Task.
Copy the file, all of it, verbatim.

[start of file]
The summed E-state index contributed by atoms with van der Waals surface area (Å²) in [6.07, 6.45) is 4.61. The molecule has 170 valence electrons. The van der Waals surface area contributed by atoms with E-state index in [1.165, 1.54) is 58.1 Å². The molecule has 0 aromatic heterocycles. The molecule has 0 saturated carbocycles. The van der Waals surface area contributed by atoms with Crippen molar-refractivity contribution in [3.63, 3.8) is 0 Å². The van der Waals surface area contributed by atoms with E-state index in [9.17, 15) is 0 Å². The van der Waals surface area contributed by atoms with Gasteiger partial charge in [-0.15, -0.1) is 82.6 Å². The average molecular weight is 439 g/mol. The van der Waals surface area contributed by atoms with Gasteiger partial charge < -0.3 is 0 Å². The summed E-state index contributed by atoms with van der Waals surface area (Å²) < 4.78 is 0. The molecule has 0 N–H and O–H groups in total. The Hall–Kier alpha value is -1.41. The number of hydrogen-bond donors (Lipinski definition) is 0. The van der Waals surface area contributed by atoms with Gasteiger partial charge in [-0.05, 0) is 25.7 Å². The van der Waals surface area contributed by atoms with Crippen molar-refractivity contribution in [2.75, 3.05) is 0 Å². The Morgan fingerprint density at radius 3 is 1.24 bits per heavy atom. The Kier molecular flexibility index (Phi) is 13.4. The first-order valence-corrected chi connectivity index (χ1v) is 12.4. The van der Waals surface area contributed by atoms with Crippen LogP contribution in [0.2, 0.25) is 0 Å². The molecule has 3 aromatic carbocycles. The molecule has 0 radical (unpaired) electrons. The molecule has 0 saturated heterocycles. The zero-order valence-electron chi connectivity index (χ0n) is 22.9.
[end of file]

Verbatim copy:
The summed E-state index contributed by atoms with van der Waals surface area (Å²) in [6.07, 6.45) is 4.61. The molecule has 170 valence electrons. The van der Waals surface area contributed by atoms with E-state index in [1.165, 1.54) is 58.1 Å². The molecule has 0 aromatic heterocycles. The molecule has 0 saturated carbocycles. The van der Waals surface area contributed by atoms with Crippen molar-refractivity contribution in [3.63, 3.8) is 0 Å². The van der Waals surface area contributed by atoms with E-state index in [9.17, 15) is 0 Å². The van der Waals surface area contributed by atoms with Gasteiger partial charge in [-0.15, -0.1) is 82.6 Å². The average molecular weight is 439 g/mol. The van der Waals surface area contributed by atoms with Gasteiger partial charge < -0.3 is 0 Å². The summed E-state index contributed by atoms with van der Waals surface area (Å²) < 4.78 is 0. The molecule has 0 N–H and O–H groups in total. The Hall–Kier alpha value is -1.41. The number of hydrogen-bond donors (Lipinski definition) is 0. The van der Waals surface area contributed by atoms with Gasteiger partial charge in [-0.05, 0) is 25.7 Å². The van der Waals surface area contributed by atoms with Crippen molar-refractivity contribution in [2.75, 3.05) is 0 Å². The Morgan fingerprint density at radius 3 is 1.24 bits per heavy atom. The Kier molecular flexibility index (Phi) is 13.4. The first-order valence-corrected chi connectivity index (χ1v) is 12.4. The van der Waals surface area contributed by atoms with Crippen LogP contribution in [0.2, 0.25) is 0 Å². The molecule has 3 aromatic carbocycles. The molecule has 0 radical (unpaired) electrons. The molecule has 0 saturated heterocycles. The zero-order valence-electron chi connectivity index (χ0n) is 22.9.